The ancient great Greek philosopher Aristotle (384–22 BCE) argued that dramatic or fictional plots are built around peripeteia, which means reversal. Jacobs incorporates several such reversals in this story and communicates both a reversal and situational irony in this line. The night before, in the stormy dark, the paw had seemed alien and threatening. In the light of the morning the same room seems much more wholesome, and that "wholesomeness" has power over the paw in a way it did not the night before. The previous night Morris had introduced the paw and its framing story very carefully. Now the Whites treat the paw casually. The irony comes from the fact that the Whites don't believe in the paw's power, but at no point does Morris indicate faith is crucial to the paw's function—and the paw works on the Whites even though they don't believe in it.
The idea of our listening to such nonsense! How could wishes be granted in these days?
Mrs. White here sums up the mood of the beginning of Part 2. This story was written in the early 20th century, after England had enjoyed a long stretch of scientific development and industrialization. It was also a century of exploration, when British explorers filled in many of the blank spaces on the map. By all rational thinking, the paw should have no power. Since the reverse turns out to be true, it is as if the story is underscoring the limits to human understanding of the world.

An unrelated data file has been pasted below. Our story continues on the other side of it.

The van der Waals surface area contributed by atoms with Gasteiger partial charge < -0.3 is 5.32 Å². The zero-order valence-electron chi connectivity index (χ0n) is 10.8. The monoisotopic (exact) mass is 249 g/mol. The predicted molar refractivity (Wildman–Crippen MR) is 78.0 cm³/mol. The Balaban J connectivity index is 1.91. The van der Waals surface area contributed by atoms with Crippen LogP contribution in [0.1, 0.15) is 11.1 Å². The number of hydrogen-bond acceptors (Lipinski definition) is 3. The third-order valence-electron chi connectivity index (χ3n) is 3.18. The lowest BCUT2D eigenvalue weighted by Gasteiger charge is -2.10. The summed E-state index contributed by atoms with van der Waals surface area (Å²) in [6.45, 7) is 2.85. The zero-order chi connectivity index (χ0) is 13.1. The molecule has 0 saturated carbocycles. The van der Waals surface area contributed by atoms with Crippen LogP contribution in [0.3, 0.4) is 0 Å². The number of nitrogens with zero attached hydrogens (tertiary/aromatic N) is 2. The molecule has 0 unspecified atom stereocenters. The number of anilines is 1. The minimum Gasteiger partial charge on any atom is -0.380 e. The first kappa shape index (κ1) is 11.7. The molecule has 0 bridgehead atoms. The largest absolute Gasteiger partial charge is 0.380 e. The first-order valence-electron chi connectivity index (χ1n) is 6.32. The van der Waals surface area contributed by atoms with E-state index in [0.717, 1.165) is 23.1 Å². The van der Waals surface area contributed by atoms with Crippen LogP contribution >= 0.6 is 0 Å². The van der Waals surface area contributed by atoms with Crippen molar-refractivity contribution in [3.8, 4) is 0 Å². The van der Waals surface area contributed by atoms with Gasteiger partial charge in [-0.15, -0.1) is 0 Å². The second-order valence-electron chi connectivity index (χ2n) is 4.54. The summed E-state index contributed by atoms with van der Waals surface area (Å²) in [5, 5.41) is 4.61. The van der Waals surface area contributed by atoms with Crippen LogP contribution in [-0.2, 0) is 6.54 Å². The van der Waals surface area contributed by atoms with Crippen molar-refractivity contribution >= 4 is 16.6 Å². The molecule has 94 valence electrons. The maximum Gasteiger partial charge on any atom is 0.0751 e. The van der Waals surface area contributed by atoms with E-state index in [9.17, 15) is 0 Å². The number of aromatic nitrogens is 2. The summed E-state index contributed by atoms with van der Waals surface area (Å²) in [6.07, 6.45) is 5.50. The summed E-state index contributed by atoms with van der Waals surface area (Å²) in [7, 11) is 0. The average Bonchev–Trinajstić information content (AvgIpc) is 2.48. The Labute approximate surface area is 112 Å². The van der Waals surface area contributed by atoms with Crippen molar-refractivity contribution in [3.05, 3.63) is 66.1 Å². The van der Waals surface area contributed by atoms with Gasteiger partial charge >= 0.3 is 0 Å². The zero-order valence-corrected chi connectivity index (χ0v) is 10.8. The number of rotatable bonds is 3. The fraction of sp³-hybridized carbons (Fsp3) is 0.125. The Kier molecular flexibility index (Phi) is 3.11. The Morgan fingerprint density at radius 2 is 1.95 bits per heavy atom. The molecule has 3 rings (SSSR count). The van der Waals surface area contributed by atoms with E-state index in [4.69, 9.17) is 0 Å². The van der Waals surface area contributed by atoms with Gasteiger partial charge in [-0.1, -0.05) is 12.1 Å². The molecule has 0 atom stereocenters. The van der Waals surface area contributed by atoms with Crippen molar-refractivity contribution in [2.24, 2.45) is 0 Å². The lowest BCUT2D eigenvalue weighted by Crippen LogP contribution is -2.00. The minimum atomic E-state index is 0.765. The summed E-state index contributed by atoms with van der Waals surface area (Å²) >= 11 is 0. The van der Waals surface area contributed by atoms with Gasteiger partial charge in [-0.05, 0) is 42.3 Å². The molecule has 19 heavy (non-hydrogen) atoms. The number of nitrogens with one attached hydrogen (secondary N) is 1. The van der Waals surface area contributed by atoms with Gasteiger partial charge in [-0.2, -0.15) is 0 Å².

I'm afraid it'll turn you into a mean, avaricious man, and we shall have to disown you.
A number of the lines in this story are full of foreshadowing, and this is one of them. Mr. White is so far from being "greedy" he has to be nudged to wish for money at the start of the story. He is sad and emotionally broken by his son's death, and he is so far from being mean that he can't deny his wife that second wish, even when it seems wrongheaded. And it isn't Mr. White who must be disowned after the wish. It is Herbert who is later disowned and denied because of his postmortem transformation.
Badly hurt ... but he is not in any pain.
Throughout the story the author has key dramatic scenes happen offstage, so readers must imagine them. Here the factory representative uses a euphemism to do the same thing verbally: he is saying that Herbert White was killed but he's doing so without saying it. This stretches out the moment of communication, making it more dramatic, and in the end more painful for Mrs. White.